Rushed into production last spring in order to make an October release date right in the heart of a presidential election director Oliver Stone’s W hits the bullseye with this fairly well-balanced portrait of George W. Bush (Josh Brolin) a man who grows up in the shadow of a larger-than-life father and goes on to serve in the White House four years longer than his “Poppy” did. Stone’s biographical study of the brash cowboy from Texas chronicles his early years as an oilman and baseball team owner through his run for Congress his work on his father’s presidential campaign his election as Governor of Texas and finally his ascent into the White House where he still sits today. We also see his courtship of Laura (Elizabeth Banks) and particularly his awkward dealings with his dad (James Cromwell) a complex relationship that ultimately forces W to rise up and compete with the legacy of his father and mentor. It’s that difficult dynamic between Bush Sr. and Jr. that forms the heart of the film and reveals the enigma that remains George W. Much of the story centers on the buildup to the decision to go into Iraq. Those sequences set in the White House situation room are at times hilarious in a Dr. Strangelove way and also a somewhat sobering if speculative window into how the Bush Administration does things. This film could not succeed if it was played as simply a Saturday Night Live sketch favoring impersonation over interpretation. Stone asked his actors to get the “spirit” of their respective characters and the results are impressive indeed. Brolin hits a career high and leaps into the Oscar race with his portrayal of George W. Bush. He’s close enough physically although more movie star in looks but he neatly captures the bravado and masked insecurities at the heart of the 43rd President particularly when dealing with his father brilliantly played by Cromwell. Ellen Burstyn as Barbara Bush doesn’t have a whole lot of screen time but certainly captures what we think we know about the former First Lady. Elizabeth Banks as Laura Bush is charming and winning. As for the Bush Administration figures who play a pivotal part in the proceedings Richard Dreyfuss stands out playing VP Dick Cheney as a Machiavellian figure out to create an empire in the Middle East. He loses himself in the skin of Cheney with almost effortless ease. Equally impressive is Toby Young who not only resembles political mastermind and Bush operative Karl Rove but turns this polarizing figure into a three-dimensional human being. Stacy Keach as a religious influence and Scott Glenn as Secretary of Defense Donald Rumsfeld also shine in their few scenes. Less successful are Jeffrey Wright lacking authority as the imposing Colin Powell and Thandie Newton trying too hard to become Condoleeza Rice. There is no question Oliver Stone knows his way around this kind of controversial subject matter but what may shock many is the measured and thoughtful way he approaches the material. Screenwriter Stanley Weiser’s take on Bush is to present a man haunted by the legacy of his father with a need to prove he is tougher and stronger. Stone approaches it as straight biography while also treating it as part comedy. Despite its dramatic structure W. is often subtly played for laughs. Clearly the cast of characters in this almost Shakespearean tragedy gives the filmmaker lots of fodder but they are presented in a surprisingly respectful manner. Even W comes off as an empathetic and sometimes likeable figure a cowboy in the White House. As always Stone’s command of the medium is impressive and this is one of his finest films in many years. There’s something about a president that sparks him creatively whether it’s J.F.K. Nixon and now W.. Ultimately he holds back his own views and presents the man warts and all; he lets the viewer decide what place in history there will be for George W. Bush and by extension the film Stone has made about him.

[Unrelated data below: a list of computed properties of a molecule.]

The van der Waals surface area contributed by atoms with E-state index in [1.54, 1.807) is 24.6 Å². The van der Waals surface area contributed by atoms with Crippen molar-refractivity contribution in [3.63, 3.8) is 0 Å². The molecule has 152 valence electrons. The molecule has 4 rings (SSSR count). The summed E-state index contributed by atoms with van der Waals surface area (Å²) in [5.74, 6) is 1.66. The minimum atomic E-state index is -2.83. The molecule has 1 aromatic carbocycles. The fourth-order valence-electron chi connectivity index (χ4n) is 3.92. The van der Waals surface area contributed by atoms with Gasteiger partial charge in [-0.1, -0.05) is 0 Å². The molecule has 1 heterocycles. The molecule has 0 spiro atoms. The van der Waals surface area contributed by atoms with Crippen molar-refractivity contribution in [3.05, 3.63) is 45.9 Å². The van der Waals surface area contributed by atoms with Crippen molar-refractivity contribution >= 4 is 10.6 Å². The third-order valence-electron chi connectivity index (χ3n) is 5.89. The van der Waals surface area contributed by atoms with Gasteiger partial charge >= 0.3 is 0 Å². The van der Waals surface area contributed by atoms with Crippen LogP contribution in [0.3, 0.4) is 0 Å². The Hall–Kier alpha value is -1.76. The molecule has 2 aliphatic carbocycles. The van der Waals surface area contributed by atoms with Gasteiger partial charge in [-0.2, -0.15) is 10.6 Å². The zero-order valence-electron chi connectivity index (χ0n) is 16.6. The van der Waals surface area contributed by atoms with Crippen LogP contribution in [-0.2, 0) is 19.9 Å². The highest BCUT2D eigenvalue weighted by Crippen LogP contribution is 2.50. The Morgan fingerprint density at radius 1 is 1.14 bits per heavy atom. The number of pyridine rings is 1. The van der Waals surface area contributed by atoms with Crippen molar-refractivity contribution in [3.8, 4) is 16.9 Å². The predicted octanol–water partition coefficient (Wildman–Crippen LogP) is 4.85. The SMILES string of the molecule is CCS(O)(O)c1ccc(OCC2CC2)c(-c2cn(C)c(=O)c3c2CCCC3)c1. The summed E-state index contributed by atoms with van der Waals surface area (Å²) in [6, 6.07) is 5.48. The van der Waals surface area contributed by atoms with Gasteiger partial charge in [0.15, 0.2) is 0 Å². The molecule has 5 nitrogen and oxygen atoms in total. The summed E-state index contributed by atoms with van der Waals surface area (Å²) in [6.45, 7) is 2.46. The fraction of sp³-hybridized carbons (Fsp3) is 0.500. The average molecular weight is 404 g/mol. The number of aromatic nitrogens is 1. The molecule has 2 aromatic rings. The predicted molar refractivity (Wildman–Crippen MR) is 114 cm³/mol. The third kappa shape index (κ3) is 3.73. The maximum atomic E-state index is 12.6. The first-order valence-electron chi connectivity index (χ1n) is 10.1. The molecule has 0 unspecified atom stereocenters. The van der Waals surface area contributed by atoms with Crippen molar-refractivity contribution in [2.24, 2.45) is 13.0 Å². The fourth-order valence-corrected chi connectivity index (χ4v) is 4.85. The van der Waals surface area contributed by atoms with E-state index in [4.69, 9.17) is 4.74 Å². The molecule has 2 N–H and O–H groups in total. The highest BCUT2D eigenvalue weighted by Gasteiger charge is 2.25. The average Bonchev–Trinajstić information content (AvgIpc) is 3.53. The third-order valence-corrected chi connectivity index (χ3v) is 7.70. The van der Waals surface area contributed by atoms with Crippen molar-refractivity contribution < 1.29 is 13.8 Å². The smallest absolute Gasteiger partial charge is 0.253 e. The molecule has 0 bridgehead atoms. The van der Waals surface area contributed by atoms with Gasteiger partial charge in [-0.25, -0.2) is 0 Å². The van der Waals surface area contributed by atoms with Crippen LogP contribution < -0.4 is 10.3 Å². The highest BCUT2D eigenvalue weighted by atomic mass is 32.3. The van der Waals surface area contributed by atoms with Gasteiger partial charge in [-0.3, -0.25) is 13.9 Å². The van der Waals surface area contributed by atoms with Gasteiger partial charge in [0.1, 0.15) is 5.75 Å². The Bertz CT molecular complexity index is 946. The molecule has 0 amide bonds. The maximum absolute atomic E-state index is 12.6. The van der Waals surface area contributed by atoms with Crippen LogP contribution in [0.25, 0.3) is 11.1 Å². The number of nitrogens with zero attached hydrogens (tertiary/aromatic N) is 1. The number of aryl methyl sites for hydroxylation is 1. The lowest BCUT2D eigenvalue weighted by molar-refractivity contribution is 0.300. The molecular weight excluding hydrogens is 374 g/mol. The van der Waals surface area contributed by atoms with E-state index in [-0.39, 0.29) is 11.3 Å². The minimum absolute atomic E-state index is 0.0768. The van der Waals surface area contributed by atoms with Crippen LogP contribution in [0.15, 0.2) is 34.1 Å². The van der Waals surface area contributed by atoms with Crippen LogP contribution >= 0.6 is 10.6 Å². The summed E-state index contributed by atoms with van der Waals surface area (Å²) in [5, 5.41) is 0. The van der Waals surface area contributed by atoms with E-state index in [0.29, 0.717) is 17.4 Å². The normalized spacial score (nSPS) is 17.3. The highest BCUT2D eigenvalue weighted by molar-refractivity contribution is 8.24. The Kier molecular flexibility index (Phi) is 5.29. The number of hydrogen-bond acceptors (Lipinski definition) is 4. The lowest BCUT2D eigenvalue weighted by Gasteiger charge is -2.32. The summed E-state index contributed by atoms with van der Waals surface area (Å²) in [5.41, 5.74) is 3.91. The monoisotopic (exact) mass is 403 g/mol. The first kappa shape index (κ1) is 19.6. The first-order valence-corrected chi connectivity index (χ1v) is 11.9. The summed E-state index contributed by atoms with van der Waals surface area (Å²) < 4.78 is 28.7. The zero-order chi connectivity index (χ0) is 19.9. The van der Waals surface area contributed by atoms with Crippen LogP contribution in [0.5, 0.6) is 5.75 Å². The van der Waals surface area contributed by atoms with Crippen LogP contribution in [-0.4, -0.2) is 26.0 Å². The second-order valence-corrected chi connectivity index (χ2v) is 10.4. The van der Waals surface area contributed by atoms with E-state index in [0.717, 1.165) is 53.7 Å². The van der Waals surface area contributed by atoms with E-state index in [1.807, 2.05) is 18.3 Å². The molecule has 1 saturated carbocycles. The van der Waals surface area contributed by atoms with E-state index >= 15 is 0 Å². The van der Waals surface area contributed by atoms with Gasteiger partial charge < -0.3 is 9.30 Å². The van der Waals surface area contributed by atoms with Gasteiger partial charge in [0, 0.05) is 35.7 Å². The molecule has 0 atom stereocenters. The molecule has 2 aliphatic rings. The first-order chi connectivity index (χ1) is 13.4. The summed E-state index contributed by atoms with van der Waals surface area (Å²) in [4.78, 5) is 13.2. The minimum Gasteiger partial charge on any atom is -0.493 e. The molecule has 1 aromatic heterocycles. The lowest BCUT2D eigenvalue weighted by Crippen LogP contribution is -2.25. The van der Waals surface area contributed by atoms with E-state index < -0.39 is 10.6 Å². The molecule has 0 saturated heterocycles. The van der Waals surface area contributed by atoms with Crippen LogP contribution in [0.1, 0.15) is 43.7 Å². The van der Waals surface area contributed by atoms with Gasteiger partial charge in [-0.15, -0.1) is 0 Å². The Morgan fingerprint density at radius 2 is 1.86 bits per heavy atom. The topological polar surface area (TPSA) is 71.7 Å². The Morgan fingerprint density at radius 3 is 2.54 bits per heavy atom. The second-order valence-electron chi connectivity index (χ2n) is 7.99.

A loosely based remake of the 1963 Stanley Donen classic Charade? Sure The Truth About Charlie sounds good on paper. In the updated version Regina Lambert (Thandie Newton) is a sweet unassuming woman who decides to end her 3-month whirlwind marriage to playboy Charles Lambert (Stephen Dillane). Returning to Paris from vacation she gets to their apartment and finds it empty--except for Paris Police Commandant Dominique (Christine Boisson) whose been waiting for Reggie to inform her Charlie has been murdered and question her. Suddenly Reggie's world comes to a screeching halt. First there's American embassy official Mr. Bartholomew (Tim Robbins) who warns her about the danger she is in. Then she's followed by three oddballs-: Il-sang Lee (Joong-Hoon Park) Emil Zadapec (Ted Levine) and Lola Jansco (Lisa Gay Hamilton) who claim Charlie stole about $6 million from them. Her only ally seems to be Joshua Peters (Mark Wahlberg) a seemingly innocent guy she meets on vacation and then in Paris always happens to be there at the right time. Thrust into the middle of the puzzle Reggie has to piece together exactly what happened to her husband where the money is and more importantly who the heck she can trust. The story seems to flow nicely but you simply get bored midway through the film. There's just not enough intrigue to carry it out to fruition.